The Nationals WA have welcomed the announcement of a launch date for Western Australia’s new container deposit scheme (CDS) but warned regional communities could still be left carrying the can.
Leader Mia Davies said The Nationals supported the objectives of the CDS – due to start on 2 June, 2020 – and introduction of such a scheme had been Party policy for six years.
“The concept of a container deposit scheme enjoys a high level of community support across the State,” Ms Davies said. “However, that’s not to say we don’t have our concerns.
“When the legislation was before Parliament earlier this year our environment spokesperson Shane Love emphasised that any scheme that is rolled out must be accessible for our regional and remote communities.”
The Government has revealed large regional areas such as the Kimberley, Gascoyne and Wheatbelt will only have one full time fixed CDS refund point each.
“While there are additional ‘flexible’ refund points proposed for each of these regions as part of the Government’s minimum requirements for the operator of the scheme, these have significantly reduced operating hours compared to the full time collection points,” Ms Davies said.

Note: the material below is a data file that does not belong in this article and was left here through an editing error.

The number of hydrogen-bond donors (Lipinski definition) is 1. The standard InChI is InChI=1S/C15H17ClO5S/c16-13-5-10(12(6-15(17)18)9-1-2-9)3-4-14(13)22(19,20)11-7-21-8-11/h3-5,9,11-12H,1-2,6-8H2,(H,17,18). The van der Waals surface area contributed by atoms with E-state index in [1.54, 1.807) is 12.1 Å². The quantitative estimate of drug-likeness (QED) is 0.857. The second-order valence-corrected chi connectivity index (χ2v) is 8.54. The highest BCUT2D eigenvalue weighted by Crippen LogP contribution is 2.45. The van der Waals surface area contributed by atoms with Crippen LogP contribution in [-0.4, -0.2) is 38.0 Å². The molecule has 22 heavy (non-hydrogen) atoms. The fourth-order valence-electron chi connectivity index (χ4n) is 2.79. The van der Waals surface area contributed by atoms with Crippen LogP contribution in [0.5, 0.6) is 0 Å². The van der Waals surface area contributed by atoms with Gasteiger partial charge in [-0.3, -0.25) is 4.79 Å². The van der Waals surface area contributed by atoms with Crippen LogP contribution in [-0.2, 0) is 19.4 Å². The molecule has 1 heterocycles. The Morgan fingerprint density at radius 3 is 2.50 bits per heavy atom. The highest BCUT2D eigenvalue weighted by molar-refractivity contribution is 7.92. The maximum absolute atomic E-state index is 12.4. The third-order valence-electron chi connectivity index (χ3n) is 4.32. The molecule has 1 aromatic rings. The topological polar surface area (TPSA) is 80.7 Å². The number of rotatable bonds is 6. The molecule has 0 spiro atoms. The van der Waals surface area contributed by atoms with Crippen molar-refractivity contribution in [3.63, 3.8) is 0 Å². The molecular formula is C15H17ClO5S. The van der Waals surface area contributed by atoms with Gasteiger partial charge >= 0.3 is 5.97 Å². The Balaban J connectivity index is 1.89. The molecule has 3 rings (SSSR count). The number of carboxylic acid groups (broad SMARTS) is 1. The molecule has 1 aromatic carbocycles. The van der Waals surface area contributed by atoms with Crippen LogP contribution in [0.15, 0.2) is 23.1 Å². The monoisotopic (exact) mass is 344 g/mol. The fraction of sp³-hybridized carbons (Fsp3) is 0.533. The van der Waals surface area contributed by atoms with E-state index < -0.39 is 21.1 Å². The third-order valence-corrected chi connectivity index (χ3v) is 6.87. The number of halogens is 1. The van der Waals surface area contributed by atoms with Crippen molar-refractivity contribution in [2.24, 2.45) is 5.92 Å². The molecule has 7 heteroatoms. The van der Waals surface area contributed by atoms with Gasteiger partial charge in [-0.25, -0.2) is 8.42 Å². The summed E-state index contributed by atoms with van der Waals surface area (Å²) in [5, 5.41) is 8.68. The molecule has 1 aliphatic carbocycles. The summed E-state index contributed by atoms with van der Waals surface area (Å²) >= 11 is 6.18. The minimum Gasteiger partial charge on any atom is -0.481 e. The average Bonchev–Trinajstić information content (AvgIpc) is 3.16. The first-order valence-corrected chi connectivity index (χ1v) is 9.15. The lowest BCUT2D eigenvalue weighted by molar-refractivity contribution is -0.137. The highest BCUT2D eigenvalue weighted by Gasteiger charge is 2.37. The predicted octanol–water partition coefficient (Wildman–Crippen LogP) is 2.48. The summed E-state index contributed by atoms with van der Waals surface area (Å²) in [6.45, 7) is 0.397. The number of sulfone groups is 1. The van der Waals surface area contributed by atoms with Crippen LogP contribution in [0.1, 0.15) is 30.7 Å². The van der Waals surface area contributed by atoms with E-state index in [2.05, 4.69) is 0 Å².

“The Minister has advised that 170 full-time or flexible points will be open on the launch date next year in June, and a further 59 by the end of the year.
“This means there’s the potential for some consumers to be paying 10c more for the containers eligible for recycling, but may not be able to recoup their money because they can’t access a deposit point locally.”
In briefings with the Department of Water Environment Regulation, The Nationals WA raised access problems experienced in regional NSW when a similar scheme was rolled out there.
“We want to be confident, right from the outset, that regional people do not end up paying a tax on their foodstuffs and drinks simply because it is difficult for the CDS operator to find their way through the regions,” Mr Love said.
“Our message to the McGowan Government was – and continues to be – make sure these problems of access are handled right from the very start so there is no lag period where country people are being penalised compared with their city counterparts.
“Everyone has approached this process with goodwill, and we will be making sure our regional communities who are looking forward to participating have the opportunity to do so.”